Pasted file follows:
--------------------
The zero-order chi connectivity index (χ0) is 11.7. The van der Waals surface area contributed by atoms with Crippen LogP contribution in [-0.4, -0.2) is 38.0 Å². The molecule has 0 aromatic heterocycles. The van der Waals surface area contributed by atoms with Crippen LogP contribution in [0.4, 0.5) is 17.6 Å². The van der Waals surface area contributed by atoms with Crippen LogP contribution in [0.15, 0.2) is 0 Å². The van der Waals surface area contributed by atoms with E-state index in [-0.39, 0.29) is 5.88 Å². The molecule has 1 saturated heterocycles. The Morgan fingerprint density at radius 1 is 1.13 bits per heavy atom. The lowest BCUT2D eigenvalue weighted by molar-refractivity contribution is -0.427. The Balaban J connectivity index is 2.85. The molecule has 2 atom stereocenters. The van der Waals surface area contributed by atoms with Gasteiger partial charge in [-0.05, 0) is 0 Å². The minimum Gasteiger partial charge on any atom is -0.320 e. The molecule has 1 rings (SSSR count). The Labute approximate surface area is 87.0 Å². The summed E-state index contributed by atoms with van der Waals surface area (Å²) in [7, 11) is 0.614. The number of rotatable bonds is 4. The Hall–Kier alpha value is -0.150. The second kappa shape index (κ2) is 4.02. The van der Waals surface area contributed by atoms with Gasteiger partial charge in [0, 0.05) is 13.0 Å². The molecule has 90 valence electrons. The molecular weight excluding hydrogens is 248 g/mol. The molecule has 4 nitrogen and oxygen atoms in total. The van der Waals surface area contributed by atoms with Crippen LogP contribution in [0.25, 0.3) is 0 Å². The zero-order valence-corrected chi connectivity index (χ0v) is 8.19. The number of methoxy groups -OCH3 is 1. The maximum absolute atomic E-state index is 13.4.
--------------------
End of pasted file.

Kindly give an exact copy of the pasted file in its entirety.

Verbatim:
The zero-order chi connectivity index (χ0) is 11.7. The van der Waals surface area contributed by atoms with Crippen LogP contribution in [-0.4, -0.2) is 38.0 Å². The molecule has 0 aromatic heterocycles. The van der Waals surface area contributed by atoms with Crippen LogP contribution in [0.4, 0.5) is 17.6 Å². The van der Waals surface area contributed by atoms with Crippen LogP contribution in [0.15, 0.2) is 0 Å². The van der Waals surface area contributed by atoms with E-state index in [-0.39, 0.29) is 5.88 Å². The molecule has 1 saturated heterocycles. The Morgan fingerprint density at radius 1 is 1.13 bits per heavy atom. The lowest BCUT2D eigenvalue weighted by molar-refractivity contribution is -0.427. The Balaban J connectivity index is 2.85. The molecule has 2 atom stereocenters. The van der Waals surface area contributed by atoms with Gasteiger partial charge in [-0.05, 0) is 0 Å². The minimum Gasteiger partial charge on any atom is -0.320 e. The molecule has 1 rings (SSSR count). The Labute approximate surface area is 87.0 Å². The summed E-state index contributed by atoms with van der Waals surface area (Å²) in [7, 11) is 0.614. The number of rotatable bonds is 4. The Hall–Kier alpha value is -0.150. The second kappa shape index (κ2) is 4.02. The van der Waals surface area contributed by atoms with Gasteiger partial charge in [0, 0.05) is 13.0 Å². The molecule has 90 valence electrons. The molecular weight excluding hydrogens is 248 g/mol. The molecule has 4 nitrogen and oxygen atoms in total. The van der Waals surface area contributed by atoms with Crippen LogP contribution in [0.25, 0.3) is 0 Å². The zero-order valence-corrected chi connectivity index (χ0v) is 8.19. The number of methoxy groups -OCH3 is 1. The maximum absolute atomic E-state index is 13.4.